A year after 56 sled dogs were uncovered in a mass grave near Whistler, the British Columbia government has introduced a revised “code of practice” for the sled dog industry.
The Sled Dog Code of Practice sets standards for the care of dogs used for sledding, including new limits on tethering, and stricter regulations on the use of euthanasia, The Canadian Press reports.
But many believe the changes don’t go nearly far enough.
The British Columbia SPCA uncovered 56 dead dogs last year, some of which had been shot, some with their throats cut. The mass grave came to light after an employee filed a worker’s compensation claim saying he suffered post-traumatic stress disorder after killing the animals in a company-ordered cull.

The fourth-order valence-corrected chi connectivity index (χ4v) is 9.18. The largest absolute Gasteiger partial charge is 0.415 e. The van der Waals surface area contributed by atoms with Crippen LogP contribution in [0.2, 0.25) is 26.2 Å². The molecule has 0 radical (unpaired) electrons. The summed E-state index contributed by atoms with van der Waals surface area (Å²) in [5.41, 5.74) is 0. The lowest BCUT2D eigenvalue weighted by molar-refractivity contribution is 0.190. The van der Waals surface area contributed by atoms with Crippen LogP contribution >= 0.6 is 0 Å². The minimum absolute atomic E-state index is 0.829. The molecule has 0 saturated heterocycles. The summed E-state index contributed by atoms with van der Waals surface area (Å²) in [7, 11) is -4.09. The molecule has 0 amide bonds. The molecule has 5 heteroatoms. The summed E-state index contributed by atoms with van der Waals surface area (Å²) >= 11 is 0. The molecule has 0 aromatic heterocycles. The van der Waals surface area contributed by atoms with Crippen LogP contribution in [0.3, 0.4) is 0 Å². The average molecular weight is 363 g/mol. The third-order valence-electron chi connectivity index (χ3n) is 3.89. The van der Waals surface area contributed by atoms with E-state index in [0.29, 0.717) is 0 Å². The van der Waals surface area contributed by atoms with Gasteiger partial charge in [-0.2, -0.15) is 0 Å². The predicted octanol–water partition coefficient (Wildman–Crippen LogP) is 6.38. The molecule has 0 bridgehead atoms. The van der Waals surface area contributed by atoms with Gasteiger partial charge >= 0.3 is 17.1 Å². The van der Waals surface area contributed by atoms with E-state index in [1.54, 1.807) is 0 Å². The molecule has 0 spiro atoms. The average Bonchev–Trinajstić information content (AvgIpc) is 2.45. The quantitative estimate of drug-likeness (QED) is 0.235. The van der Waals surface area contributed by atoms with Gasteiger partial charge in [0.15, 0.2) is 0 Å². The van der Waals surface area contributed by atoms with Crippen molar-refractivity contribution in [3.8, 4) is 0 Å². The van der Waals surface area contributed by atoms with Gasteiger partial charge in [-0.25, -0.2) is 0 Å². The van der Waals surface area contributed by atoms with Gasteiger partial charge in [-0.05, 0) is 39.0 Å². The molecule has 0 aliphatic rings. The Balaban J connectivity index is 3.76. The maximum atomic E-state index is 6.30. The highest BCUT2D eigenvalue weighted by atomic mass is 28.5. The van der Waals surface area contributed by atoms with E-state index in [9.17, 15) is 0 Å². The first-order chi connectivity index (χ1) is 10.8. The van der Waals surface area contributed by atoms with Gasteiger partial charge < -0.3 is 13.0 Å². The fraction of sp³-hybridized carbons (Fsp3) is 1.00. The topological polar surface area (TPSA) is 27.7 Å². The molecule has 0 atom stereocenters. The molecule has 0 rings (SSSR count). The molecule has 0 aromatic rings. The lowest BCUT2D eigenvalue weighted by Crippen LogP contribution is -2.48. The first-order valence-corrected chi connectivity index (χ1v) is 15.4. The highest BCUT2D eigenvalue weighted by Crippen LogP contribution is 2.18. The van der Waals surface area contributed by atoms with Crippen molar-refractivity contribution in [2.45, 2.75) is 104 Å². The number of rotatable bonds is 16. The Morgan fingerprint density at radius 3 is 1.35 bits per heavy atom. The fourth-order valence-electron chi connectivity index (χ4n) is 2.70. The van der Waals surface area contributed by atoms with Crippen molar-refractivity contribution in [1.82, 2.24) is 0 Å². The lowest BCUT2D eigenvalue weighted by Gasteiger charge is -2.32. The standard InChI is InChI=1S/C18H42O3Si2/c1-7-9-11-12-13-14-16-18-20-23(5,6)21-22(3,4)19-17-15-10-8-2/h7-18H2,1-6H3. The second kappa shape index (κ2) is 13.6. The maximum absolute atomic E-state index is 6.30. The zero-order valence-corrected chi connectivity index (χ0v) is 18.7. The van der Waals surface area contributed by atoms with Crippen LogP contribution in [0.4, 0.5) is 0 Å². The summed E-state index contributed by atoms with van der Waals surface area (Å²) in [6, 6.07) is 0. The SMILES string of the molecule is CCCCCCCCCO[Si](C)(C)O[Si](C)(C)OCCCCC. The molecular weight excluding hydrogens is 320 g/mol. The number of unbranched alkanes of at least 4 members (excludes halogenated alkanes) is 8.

“This document, both the code and the regulations, will help inform the industry (and) provide minimum standards that will improve working dogs’ welfare,” said Marcie Moriarty, general manager of cruelty investigations for the SPCA.
Moriarty, who helped develop the code, said it will lead to an end to near continuous tethering, which has been one of the main concerns about the industry. Under the new regulations sled dogs must get at least one opportunity a day to be off their tethers to socialize and exercise.
The new code imposes no limits on the number of dogs a sled dog operation can have, and it doesn’t stop sledding operations from culling their workers (dogs), but it emphasizes that killing sled dogs shouldn’t be used as a primary means of population control.
(Photo: British Columbia SPCA)